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Climate Change In The Deep Future

Deep future.  A paleoclimatologist takes a long look at where we’re all headed.

An image showing streetlights on Earth at night, part of an exhibit at the National Air and Space Museum in Washington (AP)

An image showing streetlights on Earth at night, part of an exhibit at the National Air and Space Museum in Washington (AP)

On special days, when we really put our minds to looking ahead, we might peer twenty, fifty, maybe a hundred years into the future.  And that’s a stretch.

Paleo-climatologist Curt Stager goes somewhat further. Into the past and into the future.  A hundred thousand years into the future.  Looking at planetary warming and cooling and consequences- hot ages and ice ages.

He says we, humans, will be around a hundred thousand years from now.  That’s news all on its own.  And what about the planet?  He’ll tell us.

This hour, On Point: deep future, and what’s to come.

- Tom Ashbrook

Guest:

Curt Stager, paleoecologist and professor at Paul Smith’s College in Paul Smiths, New York. He is a science journalist who has written for National Geographic and Adirondack Life and is co-host of “Natural Selections,” a weekly science program on North Country Public Radio. His new book is “Deep Future: The Next 100,000 Years of Life on Earth.”

Bill McKibben, environmentalist and author. He is co-founder of 350.org, an environmental group working to help solve the climate crisis. He is a scholar in residence at Middlebury College in Vermont. He is author of “Eaarth: Making a Life on a Tough New Planet.”

Excerpt


Deep Future: The Next 100,000 Years of Life on Earth
By Curt Stager

Chapter 1, Stopping the Ice

One can only hope that the expected extremes of the Anthropocene will not lead to conditions that cross the threshold to glaciation.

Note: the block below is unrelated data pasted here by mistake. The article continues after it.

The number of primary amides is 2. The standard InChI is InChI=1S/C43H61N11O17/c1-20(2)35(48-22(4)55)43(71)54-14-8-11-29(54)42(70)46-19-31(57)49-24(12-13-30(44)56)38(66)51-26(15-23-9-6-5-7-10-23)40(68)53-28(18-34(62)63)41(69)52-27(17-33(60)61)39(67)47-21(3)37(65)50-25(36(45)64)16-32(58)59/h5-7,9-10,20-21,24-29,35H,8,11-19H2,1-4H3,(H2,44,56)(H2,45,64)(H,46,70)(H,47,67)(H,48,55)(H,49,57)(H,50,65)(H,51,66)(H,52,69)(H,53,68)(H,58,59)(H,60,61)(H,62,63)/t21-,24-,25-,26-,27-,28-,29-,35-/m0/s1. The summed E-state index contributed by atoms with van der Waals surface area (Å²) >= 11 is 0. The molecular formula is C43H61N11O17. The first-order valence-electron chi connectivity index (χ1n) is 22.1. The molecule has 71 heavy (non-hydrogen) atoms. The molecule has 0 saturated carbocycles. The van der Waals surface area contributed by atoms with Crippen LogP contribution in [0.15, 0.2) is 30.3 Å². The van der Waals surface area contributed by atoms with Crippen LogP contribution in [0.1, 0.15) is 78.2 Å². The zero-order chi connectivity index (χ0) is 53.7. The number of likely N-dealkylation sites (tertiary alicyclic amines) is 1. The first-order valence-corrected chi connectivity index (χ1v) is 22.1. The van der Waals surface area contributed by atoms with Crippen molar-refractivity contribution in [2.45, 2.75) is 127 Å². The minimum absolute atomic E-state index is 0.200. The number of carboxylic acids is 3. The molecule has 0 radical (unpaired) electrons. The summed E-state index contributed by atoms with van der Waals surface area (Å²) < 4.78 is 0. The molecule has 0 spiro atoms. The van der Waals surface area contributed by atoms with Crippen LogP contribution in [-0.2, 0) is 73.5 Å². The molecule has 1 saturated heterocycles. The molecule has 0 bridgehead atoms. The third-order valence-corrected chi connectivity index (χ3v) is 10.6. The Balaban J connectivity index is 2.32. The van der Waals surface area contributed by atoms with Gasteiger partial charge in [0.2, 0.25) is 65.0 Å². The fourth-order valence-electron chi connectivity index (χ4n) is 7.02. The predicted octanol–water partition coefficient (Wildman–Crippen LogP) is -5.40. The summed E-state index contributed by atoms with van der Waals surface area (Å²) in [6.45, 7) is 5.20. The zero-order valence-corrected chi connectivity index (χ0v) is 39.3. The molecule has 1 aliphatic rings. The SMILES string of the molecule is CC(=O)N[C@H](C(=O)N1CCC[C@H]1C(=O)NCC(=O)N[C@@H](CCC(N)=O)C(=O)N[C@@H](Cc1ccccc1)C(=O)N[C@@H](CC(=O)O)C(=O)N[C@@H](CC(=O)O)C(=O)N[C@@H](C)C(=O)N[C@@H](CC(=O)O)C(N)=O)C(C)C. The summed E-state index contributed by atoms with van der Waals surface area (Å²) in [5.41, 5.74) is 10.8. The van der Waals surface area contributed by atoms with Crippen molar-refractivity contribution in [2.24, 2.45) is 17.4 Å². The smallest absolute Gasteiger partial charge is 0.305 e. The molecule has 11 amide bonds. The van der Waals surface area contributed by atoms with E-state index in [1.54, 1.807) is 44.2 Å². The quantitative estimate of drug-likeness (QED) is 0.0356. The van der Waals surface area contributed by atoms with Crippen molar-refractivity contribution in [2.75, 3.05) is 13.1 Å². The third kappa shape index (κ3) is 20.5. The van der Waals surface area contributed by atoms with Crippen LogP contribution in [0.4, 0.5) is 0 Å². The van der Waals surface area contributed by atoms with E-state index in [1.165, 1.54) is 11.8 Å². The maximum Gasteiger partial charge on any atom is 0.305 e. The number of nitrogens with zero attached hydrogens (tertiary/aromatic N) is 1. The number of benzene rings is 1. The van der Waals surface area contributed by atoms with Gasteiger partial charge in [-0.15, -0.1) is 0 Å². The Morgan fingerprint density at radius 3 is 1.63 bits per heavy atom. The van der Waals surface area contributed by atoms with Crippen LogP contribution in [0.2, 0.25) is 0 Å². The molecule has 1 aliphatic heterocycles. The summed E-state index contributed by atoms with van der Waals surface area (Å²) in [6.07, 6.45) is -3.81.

—Frank Sirocko, paleoclimatologist.

Shockingly long-term climatic changes await us as a result of modern human activity, but examining our effects on the deep future also raises a related question that is well worth considering: what would global climates have been like if we had left our fossil fuels in the ground rather than burning them?

In that alternative reality our descendants would still fret about climate, sea levels, and ice caps but the news would read quite differently from that of today. “There’s a massive, destructive climatic change coming, but scientists say that we can stop it if we take appropriate action now. If we go about business as usual, coastal settlements will be destroyed by sea-level shifts and entire nations will be covered with water. Frozen water. But there’s still hope. If we simply burn enough fossil fuels, we’ll warm the atmosphere enough to delay that icy disaster for thousands of years.”

I’m talking about the next ice age. When a paleoecologist like myself thinks about global climate change the exercise is as likely to involve visions of ice-sheet invasions as it is to include greenhouse warming. We still don’t know exactly why continent-sized glaciations come and go as they do, but they clearly have a rhythmic quality to them. Natural cyclic pulses take the long line of temperature history and snap it like a whip, looping it into a series of steep coolings and warmings. When viewed from a long-term perspective, major warmings of the past 2 to 3 million years can seem like brief thermal respites when the world came up for air between long icy dives; that’s why we call them “interglacials” rather than something that sounds more normal or permanent. The cyclic pattern also suggests that more ice ages await us in the future, so strongly in fact that climate scientists routinely refer to our own postglacial warm phase that we live in today as “the present interglacial.” Because of this admittedly unusual perspective, many of the paleoecologists I know balance their concerns about modern climate change with “yes, but it could also be a lot worse.”

Although such views are rare outside of narrow academic circles, I believe that they belong in the mainstream. Time perspectives long enough to include ice age prevention are not just the stuff of mind games but potentially important aspects of rational planning for our climatic future.

From Deep Future by Curt Stager. Copyright © 2011 by the author and reprinted by permission of Thomas Dunne Books, an imprint of St. Martin’s Press, LLC.

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